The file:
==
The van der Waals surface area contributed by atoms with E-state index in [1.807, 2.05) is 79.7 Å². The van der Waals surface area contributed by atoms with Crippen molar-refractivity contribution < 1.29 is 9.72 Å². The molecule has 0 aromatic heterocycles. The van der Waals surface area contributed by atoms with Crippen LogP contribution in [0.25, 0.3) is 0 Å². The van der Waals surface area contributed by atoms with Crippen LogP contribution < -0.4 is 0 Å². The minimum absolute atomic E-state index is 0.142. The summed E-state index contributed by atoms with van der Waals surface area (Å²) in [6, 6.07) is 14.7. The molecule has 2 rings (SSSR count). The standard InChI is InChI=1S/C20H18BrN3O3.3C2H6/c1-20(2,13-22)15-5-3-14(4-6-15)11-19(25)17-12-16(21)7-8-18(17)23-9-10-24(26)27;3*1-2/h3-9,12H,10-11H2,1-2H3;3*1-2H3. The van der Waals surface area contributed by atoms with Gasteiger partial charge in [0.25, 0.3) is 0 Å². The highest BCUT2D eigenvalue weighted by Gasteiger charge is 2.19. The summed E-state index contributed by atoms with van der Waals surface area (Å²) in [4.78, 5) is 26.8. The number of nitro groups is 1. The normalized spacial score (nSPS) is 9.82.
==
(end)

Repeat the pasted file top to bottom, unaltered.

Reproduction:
The van der Waals surface area contributed by atoms with E-state index in [1.807, 2.05) is 79.7 Å². The van der Waals surface area contributed by atoms with Crippen molar-refractivity contribution < 1.29 is 9.72 Å². The molecule has 0 aromatic heterocycles. The van der Waals surface area contributed by atoms with Crippen LogP contribution in [0.25, 0.3) is 0 Å². The van der Waals surface area contributed by atoms with Crippen LogP contribution < -0.4 is 0 Å². The minimum absolute atomic E-state index is 0.142. The summed E-state index contributed by atoms with van der Waals surface area (Å²) in [6, 6.07) is 14.7. The molecule has 2 rings (SSSR count). The standard InChI is InChI=1S/C20H18BrN3O3.3C2H6/c1-20(2,13-22)15-5-3-14(4-6-15)11-19(25)17-12-16(21)7-8-18(17)23-9-10-24(26)27;3*1-2/h3-9,12H,10-11H2,1-2H3;3*1-2H3. The van der Waals surface area contributed by atoms with Gasteiger partial charge in [0.25, 0.3) is 0 Å². The highest BCUT2D eigenvalue weighted by Gasteiger charge is 2.19. The summed E-state index contributed by atoms with van der Waals surface area (Å²) in [4.78, 5) is 26.8. The number of nitro groups is 1. The normalized spacial score (nSPS) is 9.82.